Solutions to Chapter 2
The Financial Environment
1. Corporate Financing: Is it possible for an individual to save and invest in a
corporation without lending money to it or purchase additional shares?
Yes. When the corporation retains cash and reinvests in the firm’s operations, that
cash is saved and invested on behalf of the firm’s shareholders. The reinvested cash
could have been paid out to the shareholders. By not taking the cash, these investors
have reinvested their savings in the corporation. Individuals can also save and invest
in a corporation by lending to, or buying shares in, a financial intermediary such as a
bank or mutual fund that subsequently invests in the corporation.
2. Financial Markets: What is meant by over-the-counter trading? Is this
trading mechanism used for stocks, bonds, or both?
“Over-the-counter” refers to trading that does not take place on a centralized
exchange such as the New York Stock Exchange. Trading of securities on
NASDAQ is over-the-counter, because NASDAQ is a network of security dealers
linked by computers. Although some corporate bonds are traded on the New York
Stock Exchange, most corporate bonds are traded over-the-counter, as are all U.S.
Treasury securities. Foreign exchange trading is also over-the-counter.
5. Financial Intermediaries: What are the key advantages of a defined
contribution pension plan as a vehicle for retirement savings?
Defined contribution pension plans provide three key advantages as vehicles for
Diversification at low cost.
Pension plan contributions are tax-deductible, and taxes on the earnings in the
fund are deferred until the fund’s assets are distributed to retired employees.
6. Financial Intermediaries: Is an insurance company also a financial
intermediary? How does the insurance company channel savings to corporate
Yes. Insurance companies sell policies and then invest part of the proceeds in
corporate bonds and stocks and in direct loans to corporations. The returns from
these investments help pay for losses incurred by policyholders.
7. Corporate Financing: What are the largest institutional investors in bonds? In
The largest institutional investors in bonds are insurance companies. Other major
institutional investors in bonds are pension funds, mutual funds, and banks and
other savings institutions. The largest institutional investors in shares are pension
funds, mutual funds, and insurance companies.
9. Financial Markets: What kinds of useful information can a financial manager
obtain from financial markets? Give examples.
Financial markets provide extensive data that can be useful to financial managers.
Prices for agricultural commodities, metals and fuels.
Interest rates for a wide array of loans and securities, including money market
instruments, corporate and U.S. government bonds, and interest rates for loans
and investments in foreign countries.
Foreign exchange rates.
Stock prices and overall market values for publicly listed corporations are
determined by trading on the New York Stock Exchange, NASDAQ or stock
markets in London, Frankfurt, Tokyo, etc.
10. Cost of Capital: Why do financial managers refer to the opportunity cost of
capital? How would you find the opportunity cost of capital for a safe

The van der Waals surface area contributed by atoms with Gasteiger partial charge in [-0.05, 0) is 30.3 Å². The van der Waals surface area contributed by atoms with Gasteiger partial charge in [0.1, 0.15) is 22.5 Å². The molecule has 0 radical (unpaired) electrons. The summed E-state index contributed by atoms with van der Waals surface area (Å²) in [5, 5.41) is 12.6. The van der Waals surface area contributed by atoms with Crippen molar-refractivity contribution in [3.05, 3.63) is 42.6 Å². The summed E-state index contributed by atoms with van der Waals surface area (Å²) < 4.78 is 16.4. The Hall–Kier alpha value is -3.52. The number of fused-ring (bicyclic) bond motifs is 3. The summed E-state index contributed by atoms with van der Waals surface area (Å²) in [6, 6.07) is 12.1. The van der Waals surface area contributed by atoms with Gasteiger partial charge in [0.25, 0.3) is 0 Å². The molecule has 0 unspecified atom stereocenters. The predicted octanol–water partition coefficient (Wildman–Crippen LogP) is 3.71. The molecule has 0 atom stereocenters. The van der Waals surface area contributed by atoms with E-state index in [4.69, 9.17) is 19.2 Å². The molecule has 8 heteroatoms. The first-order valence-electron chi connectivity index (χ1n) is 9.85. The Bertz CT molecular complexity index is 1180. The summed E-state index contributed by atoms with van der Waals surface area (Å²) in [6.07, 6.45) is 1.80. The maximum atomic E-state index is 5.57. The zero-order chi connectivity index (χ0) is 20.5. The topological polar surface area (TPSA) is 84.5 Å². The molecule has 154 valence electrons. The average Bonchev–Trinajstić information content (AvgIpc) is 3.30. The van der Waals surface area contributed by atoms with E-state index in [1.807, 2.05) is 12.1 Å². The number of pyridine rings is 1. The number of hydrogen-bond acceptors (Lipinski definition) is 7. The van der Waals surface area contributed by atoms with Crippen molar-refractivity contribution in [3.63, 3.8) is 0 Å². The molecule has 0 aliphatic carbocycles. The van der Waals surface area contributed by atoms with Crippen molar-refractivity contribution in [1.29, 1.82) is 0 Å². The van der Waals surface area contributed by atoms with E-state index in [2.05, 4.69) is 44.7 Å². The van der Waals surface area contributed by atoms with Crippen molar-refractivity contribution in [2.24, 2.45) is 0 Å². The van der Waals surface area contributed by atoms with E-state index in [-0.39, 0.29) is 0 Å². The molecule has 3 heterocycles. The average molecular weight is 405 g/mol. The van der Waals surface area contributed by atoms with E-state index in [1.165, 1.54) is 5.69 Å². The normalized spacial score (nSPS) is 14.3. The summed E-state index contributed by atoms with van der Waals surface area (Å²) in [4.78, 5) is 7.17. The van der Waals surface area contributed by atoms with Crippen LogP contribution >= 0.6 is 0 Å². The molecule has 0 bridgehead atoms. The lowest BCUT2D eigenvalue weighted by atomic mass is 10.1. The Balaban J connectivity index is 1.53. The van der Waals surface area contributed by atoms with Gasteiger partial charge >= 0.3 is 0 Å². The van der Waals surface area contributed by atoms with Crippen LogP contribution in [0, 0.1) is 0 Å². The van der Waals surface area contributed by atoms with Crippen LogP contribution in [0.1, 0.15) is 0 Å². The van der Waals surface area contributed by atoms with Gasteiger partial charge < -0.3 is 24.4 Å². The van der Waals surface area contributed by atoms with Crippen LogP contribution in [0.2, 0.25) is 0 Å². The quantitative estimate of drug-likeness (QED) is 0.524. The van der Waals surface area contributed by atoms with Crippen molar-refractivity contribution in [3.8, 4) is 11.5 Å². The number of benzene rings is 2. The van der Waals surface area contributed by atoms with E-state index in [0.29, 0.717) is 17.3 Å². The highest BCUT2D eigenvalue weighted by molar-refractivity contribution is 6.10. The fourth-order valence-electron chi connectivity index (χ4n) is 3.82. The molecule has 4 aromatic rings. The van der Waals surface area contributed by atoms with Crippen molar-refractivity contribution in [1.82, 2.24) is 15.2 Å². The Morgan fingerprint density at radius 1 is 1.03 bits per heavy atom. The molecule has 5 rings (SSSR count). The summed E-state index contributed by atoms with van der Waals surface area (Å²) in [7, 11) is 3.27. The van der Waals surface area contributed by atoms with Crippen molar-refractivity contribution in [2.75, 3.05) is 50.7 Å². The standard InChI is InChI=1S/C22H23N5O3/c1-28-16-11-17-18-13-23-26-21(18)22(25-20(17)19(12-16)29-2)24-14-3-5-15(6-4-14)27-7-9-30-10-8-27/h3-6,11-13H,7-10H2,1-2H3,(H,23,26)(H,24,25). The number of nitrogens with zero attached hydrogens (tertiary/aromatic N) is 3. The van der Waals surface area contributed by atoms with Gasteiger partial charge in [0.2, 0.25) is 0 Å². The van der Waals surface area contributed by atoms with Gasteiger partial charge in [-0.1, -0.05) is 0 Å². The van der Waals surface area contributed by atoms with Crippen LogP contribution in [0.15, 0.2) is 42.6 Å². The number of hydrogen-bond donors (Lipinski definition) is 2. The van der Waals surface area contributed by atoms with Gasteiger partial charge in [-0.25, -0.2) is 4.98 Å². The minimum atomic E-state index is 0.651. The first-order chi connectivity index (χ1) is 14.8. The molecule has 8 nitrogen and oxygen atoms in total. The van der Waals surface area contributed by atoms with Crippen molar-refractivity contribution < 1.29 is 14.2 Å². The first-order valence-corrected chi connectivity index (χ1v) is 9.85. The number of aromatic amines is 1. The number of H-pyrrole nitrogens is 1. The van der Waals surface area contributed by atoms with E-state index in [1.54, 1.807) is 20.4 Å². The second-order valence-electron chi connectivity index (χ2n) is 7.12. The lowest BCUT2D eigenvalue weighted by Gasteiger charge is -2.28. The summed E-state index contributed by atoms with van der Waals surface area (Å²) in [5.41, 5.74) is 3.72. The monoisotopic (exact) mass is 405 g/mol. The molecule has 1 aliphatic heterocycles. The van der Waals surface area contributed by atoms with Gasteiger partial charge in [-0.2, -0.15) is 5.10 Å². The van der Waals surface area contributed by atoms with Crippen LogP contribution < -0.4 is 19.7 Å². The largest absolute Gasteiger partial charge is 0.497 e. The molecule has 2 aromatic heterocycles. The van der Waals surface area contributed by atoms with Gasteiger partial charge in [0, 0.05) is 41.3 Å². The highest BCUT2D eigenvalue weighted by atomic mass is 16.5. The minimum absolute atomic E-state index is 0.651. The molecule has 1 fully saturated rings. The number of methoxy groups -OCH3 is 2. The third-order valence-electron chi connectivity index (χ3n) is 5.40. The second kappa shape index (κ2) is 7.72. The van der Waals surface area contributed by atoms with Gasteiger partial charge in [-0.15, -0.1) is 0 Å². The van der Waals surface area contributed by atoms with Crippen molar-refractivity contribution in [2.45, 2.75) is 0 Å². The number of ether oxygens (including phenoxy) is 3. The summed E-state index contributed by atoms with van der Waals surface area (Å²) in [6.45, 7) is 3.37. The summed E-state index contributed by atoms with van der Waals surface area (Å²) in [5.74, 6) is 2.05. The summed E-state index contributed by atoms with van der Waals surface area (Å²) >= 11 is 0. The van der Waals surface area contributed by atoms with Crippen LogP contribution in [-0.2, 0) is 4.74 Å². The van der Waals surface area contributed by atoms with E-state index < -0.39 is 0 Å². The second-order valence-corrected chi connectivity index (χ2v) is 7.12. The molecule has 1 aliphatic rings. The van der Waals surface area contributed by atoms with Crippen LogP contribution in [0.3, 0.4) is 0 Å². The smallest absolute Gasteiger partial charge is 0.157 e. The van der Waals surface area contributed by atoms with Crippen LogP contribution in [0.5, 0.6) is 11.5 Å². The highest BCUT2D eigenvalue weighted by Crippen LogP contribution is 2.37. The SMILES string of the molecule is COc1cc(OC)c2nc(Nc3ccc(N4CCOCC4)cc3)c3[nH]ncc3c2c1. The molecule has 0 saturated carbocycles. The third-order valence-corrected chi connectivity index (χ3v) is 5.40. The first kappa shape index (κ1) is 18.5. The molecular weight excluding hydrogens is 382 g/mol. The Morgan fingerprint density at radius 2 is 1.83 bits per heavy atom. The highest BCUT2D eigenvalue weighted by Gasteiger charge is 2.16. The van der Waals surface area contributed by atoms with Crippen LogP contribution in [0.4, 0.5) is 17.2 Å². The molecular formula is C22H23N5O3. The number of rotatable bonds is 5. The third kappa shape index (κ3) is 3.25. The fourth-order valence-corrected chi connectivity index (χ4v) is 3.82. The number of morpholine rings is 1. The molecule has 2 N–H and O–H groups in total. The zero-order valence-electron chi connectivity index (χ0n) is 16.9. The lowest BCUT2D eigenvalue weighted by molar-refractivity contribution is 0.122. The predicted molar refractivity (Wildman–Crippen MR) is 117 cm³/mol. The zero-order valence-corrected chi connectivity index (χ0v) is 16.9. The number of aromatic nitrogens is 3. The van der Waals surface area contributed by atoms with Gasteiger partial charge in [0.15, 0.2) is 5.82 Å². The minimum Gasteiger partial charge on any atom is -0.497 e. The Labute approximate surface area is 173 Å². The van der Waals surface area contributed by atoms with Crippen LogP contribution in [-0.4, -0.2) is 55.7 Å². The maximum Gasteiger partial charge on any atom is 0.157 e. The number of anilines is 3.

The opportunity cost of capital is the expected rate of return offered by the best
alternative investment opportunity. When the firm makes capital investments on
behalf of the owners of the firm (i.e., the shareholders), it must consider the
shareholders’ other investment opportunities. The firm should not invest unless the
expected return on investment at least equals the expected return the shareholders
could obtain on their own by investing in the financial markets.
The opportunity cost of capital for a safe investment is the rate of return that
shareholders could earn if they invested in risk-free securities, for example in U. S.
12. Liquidity: Securities traded in active financial markets are liquid assets.
Explain why liquidity is important to individual investors and to mutual
Liquidity is also important to mutual funds. When the mutual fund’s shareholders
want to redeem their shares, the mutual fund is often forced to sell its securities. In
order to maintain liquidity for its shareholders, the mutual fund requires liquid
13. Liquidity: Bank deposits are liquid; you can withdraw money on demand.
How can the bank provide this liquidity, and at the same time make illiquid
loans to businesses?
The key to the bank’s ability to provide liquidity to depositors is the bank’s ability
to pool relatively small deposits from many investors into large, illiquid loans to
corporate borrowers. A withdrawal by any one depositor can be satisfied from any
of a number of sources, including new deposits, repayments of other loans made by
the bank, bank reserves and the bank’s debt and equity financing.
14. Corporate Financing: Financial markets and intermediaries channel savings
from investors to corporate investment. The savings make this journey by
many different routes. Give a specific example for each of the following
A. Investor to financial intermediary, to financial markets, and to the
B. Investor to financial markets, to a financial intermediary, and to the
C. Investor to financial markets, to a financial intermediary, back to financial
markets, and to the corporation.
a. Investor A buys shares in a mutual fund, which buys part of a new stock
issue by a rapidly growing software company.
b. Investor B buys shares issued by the Bank of New York, which lends
money to a regional department store chain.
c. Investor C buys part of a new stock issue by the Regional Life Insurance
Company, which invests in corporate bonds issued by Neighborhood